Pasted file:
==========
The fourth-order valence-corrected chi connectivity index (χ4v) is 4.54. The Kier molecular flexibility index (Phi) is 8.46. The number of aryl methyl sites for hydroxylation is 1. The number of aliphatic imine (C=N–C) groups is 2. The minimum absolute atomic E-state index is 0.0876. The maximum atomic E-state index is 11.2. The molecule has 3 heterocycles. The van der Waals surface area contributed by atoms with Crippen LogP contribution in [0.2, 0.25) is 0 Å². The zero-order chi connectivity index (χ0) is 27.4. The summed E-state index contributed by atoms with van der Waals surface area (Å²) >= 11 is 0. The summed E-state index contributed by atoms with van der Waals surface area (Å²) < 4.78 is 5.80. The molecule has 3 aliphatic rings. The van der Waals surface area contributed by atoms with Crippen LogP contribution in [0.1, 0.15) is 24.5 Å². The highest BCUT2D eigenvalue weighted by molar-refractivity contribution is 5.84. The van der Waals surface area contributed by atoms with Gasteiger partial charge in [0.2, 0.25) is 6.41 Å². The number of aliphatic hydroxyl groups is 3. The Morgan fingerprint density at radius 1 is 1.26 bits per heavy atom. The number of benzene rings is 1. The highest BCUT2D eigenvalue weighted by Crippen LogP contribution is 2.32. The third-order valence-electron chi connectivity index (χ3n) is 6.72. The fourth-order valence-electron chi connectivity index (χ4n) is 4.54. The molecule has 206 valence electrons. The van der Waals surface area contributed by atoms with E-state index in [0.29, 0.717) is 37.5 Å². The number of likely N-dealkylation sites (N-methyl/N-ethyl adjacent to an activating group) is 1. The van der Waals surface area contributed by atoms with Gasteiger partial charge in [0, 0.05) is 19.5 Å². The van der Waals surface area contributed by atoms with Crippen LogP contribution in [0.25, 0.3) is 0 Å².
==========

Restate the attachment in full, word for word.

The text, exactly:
The fourth-order valence-corrected chi connectivity index (χ4v) is 4.54. The Kier molecular flexibility index (Phi) is 8.46. The number of aryl methyl sites for hydroxylation is 1. The number of aliphatic imine (C=N–C) groups is 2. The minimum absolute atomic E-state index is 0.0876. The maximum atomic E-state index is 11.2. The molecule has 3 heterocycles. The van der Waals surface area contributed by atoms with Crippen LogP contribution in [0.2, 0.25) is 0 Å². The zero-order chi connectivity index (χ0) is 27.4. The summed E-state index contributed by atoms with van der Waals surface area (Å²) >= 11 is 0. The summed E-state index contributed by atoms with van der Waals surface area (Å²) < 4.78 is 5.80. The molecule has 3 aliphatic rings. The van der Waals surface area contributed by atoms with Crippen LogP contribution in [0.1, 0.15) is 24.5 Å². The highest BCUT2D eigenvalue weighted by molar-refractivity contribution is 5.84. The van der Waals surface area contributed by atoms with Gasteiger partial charge in [0.2, 0.25) is 6.41 Å². The number of aliphatic hydroxyl groups is 3. The Morgan fingerprint density at radius 1 is 1.26 bits per heavy atom. The number of benzene rings is 1. The highest BCUT2D eigenvalue weighted by Crippen LogP contribution is 2.32. The third-order valence-electron chi connectivity index (χ3n) is 6.72. The fourth-order valence-electron chi connectivity index (χ4n) is 4.54. The molecule has 206 valence electrons. The van der Waals surface area contributed by atoms with E-state index in [0.29, 0.717) is 37.5 Å². The number of likely N-dealkylation sites (N-methyl/N-ethyl adjacent to an activating group) is 1. The van der Waals surface area contributed by atoms with Gasteiger partial charge in [0, 0.05) is 19.5 Å². The van der Waals surface area contributed by atoms with Crippen LogP contribution in [0.25, 0.3) is 0 Å².